Immediate Goals: To determine the role of environmental and genetic factors on the development of both bronchiolitis and asthma, with the goal of designing and implementing more effective preventive therapies to reduce the incidence and severity of both infant viral infections and childhood asthma. Career Development Goals: To provide sufficient time for mentoring and research activities. Research Project: Asthma is thought to result from host (genetic) and environment interactions. Viral infections are one important, and modifiable environmental factor that have been established to be important causes of asthma exacerbations in both children and adults;lower respiratory tract infections (LRTI), caused by viruses such as respiratory syncytial virus (RSV) and rhinovirus (RV), are a leading cause of bronchiolitis in infants. Infants hospitalized with bronchiolitis are at significantly increased risk for both recurrent wheezing and childhood asthma. It is not known whether viral respiratory infections directly contribute to asthma causation or simply identify persons at risk for subsequent wheezing. Thus, many possible determinants exist that may contribute to the severity of bronchiolitis and the subsequent development of asthma. This proposal uses a combined, parallel clinical and experimental approach to evaluate the contribution of, causality, and mechanism of how viruses contribute to asthma causation and natural history, all relating to the central hypothesis that viruses, as one significant environmental factor, alter the risk for developing asthma, as well as the natural history of prevalent disease. Specific testable questions related to this hypothesis include: 1) the respiratory viral pathogen, environmental factors, and timing of infection during infancy impact the risk of developing childhood asthma;2) lower respiratory viral infection during infancy, and the severity of that infection correlates with an increased risk of childhood asthma;3) allelic variations at genes involved with severity of respiratory viral infection will correlate with a predisposition or resistance to both infant bronchiolitis and childhood asthma.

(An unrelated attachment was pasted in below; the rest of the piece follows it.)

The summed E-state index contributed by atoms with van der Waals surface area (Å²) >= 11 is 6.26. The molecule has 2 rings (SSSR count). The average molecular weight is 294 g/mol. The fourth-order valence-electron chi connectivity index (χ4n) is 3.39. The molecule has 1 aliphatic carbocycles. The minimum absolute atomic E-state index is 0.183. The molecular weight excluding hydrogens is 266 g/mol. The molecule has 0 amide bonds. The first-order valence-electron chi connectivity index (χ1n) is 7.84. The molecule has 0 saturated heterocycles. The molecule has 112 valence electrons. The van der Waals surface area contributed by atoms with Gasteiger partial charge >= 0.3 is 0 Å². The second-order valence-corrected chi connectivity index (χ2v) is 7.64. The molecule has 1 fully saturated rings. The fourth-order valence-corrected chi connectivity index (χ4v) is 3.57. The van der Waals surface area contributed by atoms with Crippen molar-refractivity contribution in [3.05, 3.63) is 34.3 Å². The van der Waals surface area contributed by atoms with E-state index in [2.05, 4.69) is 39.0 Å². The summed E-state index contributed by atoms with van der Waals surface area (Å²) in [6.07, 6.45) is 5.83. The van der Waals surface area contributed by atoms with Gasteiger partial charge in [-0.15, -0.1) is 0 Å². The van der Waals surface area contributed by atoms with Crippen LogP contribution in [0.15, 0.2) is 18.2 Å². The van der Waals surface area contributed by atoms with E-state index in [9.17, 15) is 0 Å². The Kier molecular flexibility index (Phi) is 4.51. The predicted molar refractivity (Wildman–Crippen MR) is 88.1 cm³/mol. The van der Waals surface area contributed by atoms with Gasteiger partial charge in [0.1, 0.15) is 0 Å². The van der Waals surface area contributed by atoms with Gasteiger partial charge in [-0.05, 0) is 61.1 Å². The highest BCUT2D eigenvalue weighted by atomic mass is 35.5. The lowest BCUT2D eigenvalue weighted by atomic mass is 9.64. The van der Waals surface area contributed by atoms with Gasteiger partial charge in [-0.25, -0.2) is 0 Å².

The aims of the mentored award will be met by allowing the PI to translate her experimental expertise to direct clinical studies of progression and functional outcome of childhood viral illness and asthma, with the next goal to make the transition from risk factor determination to intervention and disease prevention.

Agency
National Institute of Health (NIH)
Institute
National Institute of Allergy and Infectious Diseases (NIAID)
Type
Midcareer Investigator Award in Patient-Oriented Research (K24)
Project #
5K24AI077930-05
Application #
8217065
Study Section
Special Emphasis Panel (ZAI1-QV-I (J2))
Program Officer
Prograis, Lawrence J
Project Start
2008-03-15
Project End
2013-02-28
Budget Start
2012-03-01
Budget End
2013-02-28
Support Year
5
Fiscal Year
2012
Total Cost
$173,831
Indirect Cost
$12,876
Name
Vanderbilt University Medical Center
Department
Internal Medicine/Medicine
Type
Schools of Medicine
DUNS #
004413456
City
Nashville
State
TN
Country
United States
Zip Code
37212
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Shilts, Meghan H; Rosas-Salazar, Christian; Tovchigrechko, Andrey et al. (2016) Minimally Invasive Sampling Method Identifies Differences in Taxonomic Richness of Nasal Microbiomes in Young Infants Associated with Mode of Delivery. Microb Ecol 71:233-42

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